Bahr: TV show potential lost in political agenda


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Columnist Connor Bahr argues popular shows are giving up chances to develop “real themes” for the sake of appealing to a political agenda in their scripts. Bahr refers to The CW’s “Supergirl” and “Batwoman” for examples of such shows.

Connor Bahr

Popular movies and TV shows today are incredibly divided when it comes to what is hailed as a masterpiece versus what is seen as terrible.

For example, the newest show to come to the “Arrowverse,” “Batwoman,” has a 71 percent critic score on Rotten Tomatoes, yet only a 12 percent audience score.

I think the reason for this divide can be found in the reviews themselves: “The best part of the new series is that unfussy, effortless way of getting Kate’s sexual orientation out of the way,” “What can be as satisfying as a superhero in step with the times?” It can also be found in the critic consensus: “Though it needs more time to develop its own identity to truly soar, ‘Batwoman’s’ fun and stylish first season is a step in the right direction for representation and superhero shows alike.”

You can see that almost every review doesn’t focus on writing, acting or plot to explain why they think it is good. Despite the fact that the show has almost no depth, seems to have been made with the weekly allowance of a ten-year-old and has a plot that could not have taken longer than a day to write for the whole season, critics laud “Batwoman” because the show is ultimately not about telling a good story or introducing a character into the “Arrowverse,” but about representation and politics.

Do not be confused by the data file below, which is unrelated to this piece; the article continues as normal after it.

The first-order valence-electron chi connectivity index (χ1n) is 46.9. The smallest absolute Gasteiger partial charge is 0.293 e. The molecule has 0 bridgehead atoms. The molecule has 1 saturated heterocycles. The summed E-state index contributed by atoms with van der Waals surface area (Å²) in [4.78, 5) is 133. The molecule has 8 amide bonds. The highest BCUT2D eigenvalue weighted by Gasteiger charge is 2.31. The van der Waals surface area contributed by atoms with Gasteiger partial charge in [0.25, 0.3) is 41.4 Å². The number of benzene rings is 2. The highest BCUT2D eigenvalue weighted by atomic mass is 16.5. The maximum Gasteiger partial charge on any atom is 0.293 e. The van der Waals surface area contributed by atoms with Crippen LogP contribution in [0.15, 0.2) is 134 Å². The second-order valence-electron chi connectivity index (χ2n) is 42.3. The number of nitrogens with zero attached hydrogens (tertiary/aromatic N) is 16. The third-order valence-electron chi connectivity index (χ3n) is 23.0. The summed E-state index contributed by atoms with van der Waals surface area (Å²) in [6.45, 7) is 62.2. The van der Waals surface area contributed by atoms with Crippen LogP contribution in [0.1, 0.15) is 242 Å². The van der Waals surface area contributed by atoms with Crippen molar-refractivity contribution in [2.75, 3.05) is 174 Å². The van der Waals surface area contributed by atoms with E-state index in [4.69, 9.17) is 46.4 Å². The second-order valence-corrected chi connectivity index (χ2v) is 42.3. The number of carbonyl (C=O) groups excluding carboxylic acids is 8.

A similar case is shown in “Batwoman’s” sister show, “Supergirl,” whose first season was rated 92 percent by critics, but only 54 percent by the audience. The problem with these shows is that they care more about pushing an agenda than actually making content that people want to watch.

While “Supergirl” is a good watch during the action and plot scenes (despite the difficulty of making any of the “Supers” interesting), the unnecessary, one-line quips that are clearly politically motivated remind me that the writers don’t care about the show except to use it as a political medium.

On top of that, it takes away from real themes that the show could deal with. “Arrow,” the founder show of the “Arrowverse,” has themes of guilt and struggling with inner demons. “The Flash” is constantly getting stabbed in the back by people he saw the best in and trusted too easily. “The Legends Of Tomorrow” characters struggle with having a sense of self and restraining themselves for the greater good when they have the ability to change their tragic pasts. These are all real, thought-provoking themes, while the shallow themes of “Batwoman” and “Supergirl” are focused on pandering to identity politics. 

Clearly, as seen in both “Supergirl” and “Batwoman’s” ratings, audiences, including myself, are simply getting annoyed. I have no problems with shows that have strong female leads or have themes of women’s plight through life if done well. What I have a problem with are these elements being sloppily thrown into content that has potential simply for the sake of pandering.